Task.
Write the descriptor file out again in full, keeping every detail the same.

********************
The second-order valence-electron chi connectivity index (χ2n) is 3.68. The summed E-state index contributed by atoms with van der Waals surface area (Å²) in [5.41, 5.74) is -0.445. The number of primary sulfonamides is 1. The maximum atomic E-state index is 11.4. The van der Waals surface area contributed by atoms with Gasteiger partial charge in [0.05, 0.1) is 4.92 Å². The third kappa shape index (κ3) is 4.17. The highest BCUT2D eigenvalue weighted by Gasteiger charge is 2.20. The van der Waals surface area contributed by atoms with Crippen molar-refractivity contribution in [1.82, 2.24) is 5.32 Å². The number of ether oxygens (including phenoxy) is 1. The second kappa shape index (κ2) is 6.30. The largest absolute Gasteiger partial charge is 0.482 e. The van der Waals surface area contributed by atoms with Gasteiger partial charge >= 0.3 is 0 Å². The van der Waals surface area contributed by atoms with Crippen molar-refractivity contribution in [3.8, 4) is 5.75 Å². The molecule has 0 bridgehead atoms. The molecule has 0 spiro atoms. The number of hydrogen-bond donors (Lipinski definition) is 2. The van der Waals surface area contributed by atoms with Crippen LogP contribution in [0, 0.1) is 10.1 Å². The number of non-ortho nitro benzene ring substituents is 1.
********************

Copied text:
The second-order valence-electron chi connectivity index (χ2n) is 3.68. The summed E-state index contributed by atoms with van der Waals surface area (Å²) in [5.41, 5.74) is -0.445. The number of primary sulfonamides is 1. The maximum atomic E-state index is 11.4. The van der Waals surface area contributed by atoms with Gasteiger partial charge in [0.05, 0.1) is 4.92 Å². The third kappa shape index (κ3) is 4.17. The highest BCUT2D eigenvalue weighted by Gasteiger charge is 2.20. The van der Waals surface area contributed by atoms with Crippen molar-refractivity contribution in [1.82, 2.24) is 5.32 Å². The number of ether oxygens (including phenoxy) is 1. The second kappa shape index (κ2) is 6.30. The largest absolute Gasteiger partial charge is 0.482 e. The van der Waals surface area contributed by atoms with Gasteiger partial charge >= 0.3 is 0 Å². The van der Waals surface area contributed by atoms with Crippen molar-refractivity contribution in [3.8, 4) is 5.75 Å². The molecule has 0 bridgehead atoms. The molecule has 0 spiro atoms. The number of hydrogen-bond donors (Lipinski definition) is 2. The van der Waals surface area contributed by atoms with Crippen LogP contribution in [0, 0.1) is 10.1 Å². The number of non-ortho nitro benzene ring substituents is 1.